The antiviral role of NF-κB-mediated immune responses and their antagonism by viruses in insects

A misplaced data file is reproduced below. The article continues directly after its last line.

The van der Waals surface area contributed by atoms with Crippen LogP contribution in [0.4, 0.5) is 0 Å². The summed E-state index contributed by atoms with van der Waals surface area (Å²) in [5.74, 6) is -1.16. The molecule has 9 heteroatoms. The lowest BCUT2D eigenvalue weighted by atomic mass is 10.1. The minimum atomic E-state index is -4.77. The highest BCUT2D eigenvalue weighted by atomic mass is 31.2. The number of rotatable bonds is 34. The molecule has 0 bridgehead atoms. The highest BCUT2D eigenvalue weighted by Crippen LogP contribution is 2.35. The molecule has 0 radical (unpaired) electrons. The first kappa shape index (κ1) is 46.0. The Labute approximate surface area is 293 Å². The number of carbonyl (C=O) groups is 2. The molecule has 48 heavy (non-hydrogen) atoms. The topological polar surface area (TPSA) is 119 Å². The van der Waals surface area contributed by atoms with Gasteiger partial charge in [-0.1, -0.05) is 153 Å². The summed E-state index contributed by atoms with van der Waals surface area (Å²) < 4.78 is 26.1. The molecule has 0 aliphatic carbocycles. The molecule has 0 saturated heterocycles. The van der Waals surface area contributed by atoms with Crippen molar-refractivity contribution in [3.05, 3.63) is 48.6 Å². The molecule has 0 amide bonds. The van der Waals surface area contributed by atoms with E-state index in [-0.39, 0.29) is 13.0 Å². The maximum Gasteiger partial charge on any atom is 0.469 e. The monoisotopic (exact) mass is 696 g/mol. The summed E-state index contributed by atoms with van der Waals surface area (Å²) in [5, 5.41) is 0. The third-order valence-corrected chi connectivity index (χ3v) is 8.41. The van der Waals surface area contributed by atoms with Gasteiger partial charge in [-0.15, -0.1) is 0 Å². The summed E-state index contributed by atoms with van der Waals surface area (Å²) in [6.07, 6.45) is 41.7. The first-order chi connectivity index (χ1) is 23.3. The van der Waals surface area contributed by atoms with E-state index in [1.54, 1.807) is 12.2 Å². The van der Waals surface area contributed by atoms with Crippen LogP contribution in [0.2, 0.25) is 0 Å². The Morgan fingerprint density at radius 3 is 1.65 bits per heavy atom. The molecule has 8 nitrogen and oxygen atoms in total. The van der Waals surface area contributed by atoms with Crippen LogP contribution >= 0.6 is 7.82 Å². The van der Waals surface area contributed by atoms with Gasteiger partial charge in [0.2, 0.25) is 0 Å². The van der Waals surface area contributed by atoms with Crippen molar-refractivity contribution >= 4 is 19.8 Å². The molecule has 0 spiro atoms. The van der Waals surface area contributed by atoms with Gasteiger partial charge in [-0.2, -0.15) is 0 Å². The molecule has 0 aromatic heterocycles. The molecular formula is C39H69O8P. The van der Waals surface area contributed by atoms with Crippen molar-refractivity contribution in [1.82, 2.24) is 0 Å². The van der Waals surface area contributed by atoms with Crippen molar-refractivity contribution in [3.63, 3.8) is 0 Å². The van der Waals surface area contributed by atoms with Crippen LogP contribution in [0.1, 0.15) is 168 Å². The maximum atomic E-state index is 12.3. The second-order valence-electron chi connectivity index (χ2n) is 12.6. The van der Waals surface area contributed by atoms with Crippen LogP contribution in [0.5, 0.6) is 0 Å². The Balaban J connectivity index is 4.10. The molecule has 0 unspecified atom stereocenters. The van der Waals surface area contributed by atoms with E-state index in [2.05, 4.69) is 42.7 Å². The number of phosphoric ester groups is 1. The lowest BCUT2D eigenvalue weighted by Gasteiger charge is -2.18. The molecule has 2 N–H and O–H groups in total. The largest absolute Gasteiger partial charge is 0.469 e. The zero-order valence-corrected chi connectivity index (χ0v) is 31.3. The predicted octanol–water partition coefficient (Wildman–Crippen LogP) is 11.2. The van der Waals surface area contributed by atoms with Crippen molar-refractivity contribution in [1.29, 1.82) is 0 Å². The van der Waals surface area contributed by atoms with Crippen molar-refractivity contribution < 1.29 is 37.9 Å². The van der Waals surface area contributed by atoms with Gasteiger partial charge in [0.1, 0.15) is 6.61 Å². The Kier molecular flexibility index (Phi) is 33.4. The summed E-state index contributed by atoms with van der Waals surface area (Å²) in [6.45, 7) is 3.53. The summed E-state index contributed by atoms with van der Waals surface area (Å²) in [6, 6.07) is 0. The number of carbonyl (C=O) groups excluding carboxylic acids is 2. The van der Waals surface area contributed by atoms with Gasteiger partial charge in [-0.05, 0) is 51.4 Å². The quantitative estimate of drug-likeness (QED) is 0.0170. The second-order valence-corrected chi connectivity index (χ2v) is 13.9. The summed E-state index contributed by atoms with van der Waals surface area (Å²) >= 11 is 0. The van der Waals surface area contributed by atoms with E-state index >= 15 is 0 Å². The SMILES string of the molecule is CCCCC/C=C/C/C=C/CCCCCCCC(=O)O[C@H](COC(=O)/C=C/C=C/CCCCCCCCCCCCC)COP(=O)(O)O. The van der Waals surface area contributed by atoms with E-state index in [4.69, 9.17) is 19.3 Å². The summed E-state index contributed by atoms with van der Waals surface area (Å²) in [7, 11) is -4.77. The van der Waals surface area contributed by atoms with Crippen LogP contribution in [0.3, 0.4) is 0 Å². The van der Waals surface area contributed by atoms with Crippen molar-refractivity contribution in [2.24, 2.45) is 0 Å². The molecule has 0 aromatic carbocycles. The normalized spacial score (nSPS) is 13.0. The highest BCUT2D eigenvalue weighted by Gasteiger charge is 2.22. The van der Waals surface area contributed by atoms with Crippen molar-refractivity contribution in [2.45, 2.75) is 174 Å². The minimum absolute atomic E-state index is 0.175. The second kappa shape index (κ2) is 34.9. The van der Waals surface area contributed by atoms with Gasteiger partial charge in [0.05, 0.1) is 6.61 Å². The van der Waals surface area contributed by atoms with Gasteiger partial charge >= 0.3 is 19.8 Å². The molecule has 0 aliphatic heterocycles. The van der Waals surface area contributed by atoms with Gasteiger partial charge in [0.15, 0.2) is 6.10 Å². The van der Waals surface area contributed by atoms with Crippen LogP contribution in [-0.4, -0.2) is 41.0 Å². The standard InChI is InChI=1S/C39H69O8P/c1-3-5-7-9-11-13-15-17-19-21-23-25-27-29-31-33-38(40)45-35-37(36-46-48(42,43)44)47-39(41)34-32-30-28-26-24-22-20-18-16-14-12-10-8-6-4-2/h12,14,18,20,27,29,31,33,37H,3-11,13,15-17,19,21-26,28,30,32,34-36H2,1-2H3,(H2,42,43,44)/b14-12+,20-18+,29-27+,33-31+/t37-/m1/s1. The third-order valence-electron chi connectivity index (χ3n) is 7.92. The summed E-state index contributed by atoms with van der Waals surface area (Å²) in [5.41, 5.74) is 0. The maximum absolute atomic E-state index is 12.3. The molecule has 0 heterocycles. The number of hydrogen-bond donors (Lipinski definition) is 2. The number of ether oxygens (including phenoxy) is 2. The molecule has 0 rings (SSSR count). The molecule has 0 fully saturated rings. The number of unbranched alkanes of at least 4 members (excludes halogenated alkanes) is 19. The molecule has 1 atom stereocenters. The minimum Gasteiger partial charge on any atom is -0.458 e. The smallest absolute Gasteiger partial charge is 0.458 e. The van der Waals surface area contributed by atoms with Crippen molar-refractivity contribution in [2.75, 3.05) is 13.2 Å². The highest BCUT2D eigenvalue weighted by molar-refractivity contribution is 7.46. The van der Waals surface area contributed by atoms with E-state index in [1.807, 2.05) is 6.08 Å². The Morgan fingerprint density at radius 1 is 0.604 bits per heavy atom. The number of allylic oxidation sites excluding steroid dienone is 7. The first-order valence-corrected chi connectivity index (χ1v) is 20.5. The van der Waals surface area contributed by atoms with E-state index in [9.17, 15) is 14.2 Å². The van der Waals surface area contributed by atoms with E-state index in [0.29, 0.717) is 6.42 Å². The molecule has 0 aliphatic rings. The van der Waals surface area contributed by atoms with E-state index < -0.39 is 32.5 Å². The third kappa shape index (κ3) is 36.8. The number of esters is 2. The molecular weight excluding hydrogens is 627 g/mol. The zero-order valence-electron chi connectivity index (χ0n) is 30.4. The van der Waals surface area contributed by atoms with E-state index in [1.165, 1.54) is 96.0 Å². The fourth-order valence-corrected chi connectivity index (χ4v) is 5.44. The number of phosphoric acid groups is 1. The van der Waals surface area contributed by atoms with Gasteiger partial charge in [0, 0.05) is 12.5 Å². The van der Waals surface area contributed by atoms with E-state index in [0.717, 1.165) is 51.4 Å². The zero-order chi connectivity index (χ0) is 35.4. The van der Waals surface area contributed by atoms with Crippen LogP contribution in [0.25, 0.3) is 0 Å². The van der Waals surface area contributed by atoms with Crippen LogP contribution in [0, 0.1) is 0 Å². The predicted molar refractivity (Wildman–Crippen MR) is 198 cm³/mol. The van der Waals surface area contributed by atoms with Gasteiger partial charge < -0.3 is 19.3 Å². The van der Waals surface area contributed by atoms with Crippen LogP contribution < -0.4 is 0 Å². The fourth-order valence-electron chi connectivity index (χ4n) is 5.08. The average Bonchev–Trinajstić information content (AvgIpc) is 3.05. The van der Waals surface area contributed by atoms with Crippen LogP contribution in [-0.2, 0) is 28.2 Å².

The antiviral role of innate immune responses mediated by the NF-κB family of transcription factors is well established in vertebrates but was for a long time less clear in insects. Insects encode two canonical NF-κB pathways, the Toll and Imd ('immunodeficiency') pathways, which are best characterised for their role in antibacterial and antifungal defence. An increasing body of evidence has also implicated NF-κB-mediated innate immunity in antiviral responses against some, but not all, viruses. Specific pattern recognition receptors (PRRs) and molecular events leading to NF-κB activation by viral pathogen-associated molecular patterns (PAMPs) have been elucidated for a number of viruses and insect species. Particularly interesting are recent findings indicating that the cyclic GMP-AMP synthase (cGAS)-stimulator of interferon genes (STING) pathway detects viral RNA to activate NF-κB-regulated gene expression. We summarise the literature on virus-NF-κB pathway interactions across the class Insecta, with a focus on the dipterans Drosophila melanogaster and Aedes aegypti. We discuss potential reasons for differences observed between different virus-host combinations, and highlight similarities and differences between cGAS-STING signalling in insects versus vertebrates. Finally, we summarise the increasing number of known molecular mechanisms by which viruses antagonise NF-κB responses, which suggest that NF-κB-mediated immunity exerts strong evolutionary pressures on viruses. These developments in our understanding of insect antiviral immunity have relevance to the large number of insect species that impact on humans through their transmission of human, livestock and plant diseases, exploitation as biotechnology platforms, and role as parasites, pollinators, livestock and pests.

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